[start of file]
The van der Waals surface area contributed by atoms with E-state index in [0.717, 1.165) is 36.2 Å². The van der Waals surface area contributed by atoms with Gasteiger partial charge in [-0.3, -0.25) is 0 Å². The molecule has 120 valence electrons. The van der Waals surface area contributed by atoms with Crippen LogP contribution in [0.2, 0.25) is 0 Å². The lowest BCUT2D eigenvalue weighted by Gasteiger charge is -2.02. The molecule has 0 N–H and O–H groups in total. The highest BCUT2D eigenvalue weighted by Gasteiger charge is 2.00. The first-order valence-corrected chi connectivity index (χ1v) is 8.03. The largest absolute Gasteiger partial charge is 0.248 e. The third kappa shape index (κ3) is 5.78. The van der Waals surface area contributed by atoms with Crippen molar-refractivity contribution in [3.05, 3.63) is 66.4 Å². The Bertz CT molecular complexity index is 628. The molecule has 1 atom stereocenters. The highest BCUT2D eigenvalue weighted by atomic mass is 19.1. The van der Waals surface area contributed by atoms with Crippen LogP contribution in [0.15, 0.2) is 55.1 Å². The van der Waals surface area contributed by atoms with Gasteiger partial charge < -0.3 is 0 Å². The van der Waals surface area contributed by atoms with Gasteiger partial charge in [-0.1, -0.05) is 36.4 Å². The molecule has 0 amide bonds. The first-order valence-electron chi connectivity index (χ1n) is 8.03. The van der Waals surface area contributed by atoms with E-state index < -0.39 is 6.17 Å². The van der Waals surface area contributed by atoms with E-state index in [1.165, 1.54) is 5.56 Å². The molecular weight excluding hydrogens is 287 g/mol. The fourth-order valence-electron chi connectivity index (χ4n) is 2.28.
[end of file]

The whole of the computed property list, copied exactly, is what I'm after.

The van der Waals surface area contributed by atoms with E-state index in [0.717, 1.165) is 36.2 Å². The van der Waals surface area contributed by atoms with Gasteiger partial charge in [-0.3, -0.25) is 0 Å². The molecule has 120 valence electrons. The van der Waals surface area contributed by atoms with Crippen LogP contribution in [0.2, 0.25) is 0 Å². The lowest BCUT2D eigenvalue weighted by Gasteiger charge is -2.02. The molecule has 0 N–H and O–H groups in total. The highest BCUT2D eigenvalue weighted by Gasteiger charge is 2.00. The first-order valence-corrected chi connectivity index (χ1v) is 8.03. The largest absolute Gasteiger partial charge is 0.248 e. The third kappa shape index (κ3) is 5.78. The van der Waals surface area contributed by atoms with Crippen molar-refractivity contribution in [3.05, 3.63) is 66.4 Å². The Bertz CT molecular complexity index is 628. The molecule has 1 atom stereocenters. The highest BCUT2D eigenvalue weighted by atomic mass is 19.1. The van der Waals surface area contributed by atoms with Crippen LogP contribution in [0.15, 0.2) is 55.1 Å². The van der Waals surface area contributed by atoms with Gasteiger partial charge < -0.3 is 0 Å². The van der Waals surface area contributed by atoms with Gasteiger partial charge in [-0.1, -0.05) is 36.4 Å². The molecule has 0 amide bonds. The first-order valence-electron chi connectivity index (χ1n) is 8.03. The van der Waals surface area contributed by atoms with E-state index < -0.39 is 6.17 Å². The van der Waals surface area contributed by atoms with E-state index in [1.165, 1.54) is 5.56 Å². The molecular weight excluding hydrogens is 287 g/mol. The fourth-order valence-electron chi connectivity index (χ4n) is 2.28.